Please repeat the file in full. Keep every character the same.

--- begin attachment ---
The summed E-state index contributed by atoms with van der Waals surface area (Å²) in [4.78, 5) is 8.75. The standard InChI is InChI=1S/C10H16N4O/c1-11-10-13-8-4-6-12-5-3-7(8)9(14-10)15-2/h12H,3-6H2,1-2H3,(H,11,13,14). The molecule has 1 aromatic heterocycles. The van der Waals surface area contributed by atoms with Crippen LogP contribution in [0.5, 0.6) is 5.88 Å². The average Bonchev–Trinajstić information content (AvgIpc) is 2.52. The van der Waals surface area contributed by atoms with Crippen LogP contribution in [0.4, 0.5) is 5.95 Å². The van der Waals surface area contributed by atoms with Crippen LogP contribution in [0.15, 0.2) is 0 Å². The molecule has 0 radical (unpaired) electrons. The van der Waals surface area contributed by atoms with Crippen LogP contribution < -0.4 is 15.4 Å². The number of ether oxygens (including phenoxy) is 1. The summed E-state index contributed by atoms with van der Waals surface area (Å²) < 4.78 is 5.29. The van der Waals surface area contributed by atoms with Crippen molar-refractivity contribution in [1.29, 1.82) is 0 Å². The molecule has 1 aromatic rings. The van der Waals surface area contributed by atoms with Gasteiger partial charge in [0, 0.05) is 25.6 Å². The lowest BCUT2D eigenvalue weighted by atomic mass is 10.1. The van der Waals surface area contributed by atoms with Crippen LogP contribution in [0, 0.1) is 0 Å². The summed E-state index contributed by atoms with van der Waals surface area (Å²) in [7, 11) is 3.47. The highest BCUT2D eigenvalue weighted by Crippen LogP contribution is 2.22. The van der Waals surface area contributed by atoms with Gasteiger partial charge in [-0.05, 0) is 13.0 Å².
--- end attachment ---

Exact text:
The summed E-state index contributed by atoms with van der Waals surface area (Å²) in [4.78, 5) is 8.75. The standard InChI is InChI=1S/C10H16N4O/c1-11-10-13-8-4-6-12-5-3-7(8)9(14-10)15-2/h12H,3-6H2,1-2H3,(H,11,13,14). The molecule has 1 aromatic heterocycles. The van der Waals surface area contributed by atoms with Crippen LogP contribution in [0.5, 0.6) is 5.88 Å². The average Bonchev–Trinajstić information content (AvgIpc) is 2.52. The van der Waals surface area contributed by atoms with Crippen LogP contribution in [0.4, 0.5) is 5.95 Å². The van der Waals surface area contributed by atoms with Crippen LogP contribution in [0.15, 0.2) is 0 Å². The molecule has 0 radical (unpaired) electrons. The van der Waals surface area contributed by atoms with Crippen LogP contribution < -0.4 is 15.4 Å². The number of ether oxygens (including phenoxy) is 1. The summed E-state index contributed by atoms with van der Waals surface area (Å²) < 4.78 is 5.29. The van der Waals surface area contributed by atoms with Crippen molar-refractivity contribution in [1.29, 1.82) is 0 Å². The molecule has 1 aromatic rings. The van der Waals surface area contributed by atoms with Gasteiger partial charge in [0, 0.05) is 25.6 Å². The lowest BCUT2D eigenvalue weighted by atomic mass is 10.1. The van der Waals surface area contributed by atoms with Crippen LogP contribution in [0, 0.1) is 0 Å². The summed E-state index contributed by atoms with van der Waals surface area (Å²) in [7, 11) is 3.47. The highest BCUT2D eigenvalue weighted by Crippen LogP contribution is 2.22. The van der Waals surface area contributed by atoms with Gasteiger partial charge in [-0.05, 0) is 13.0 Å².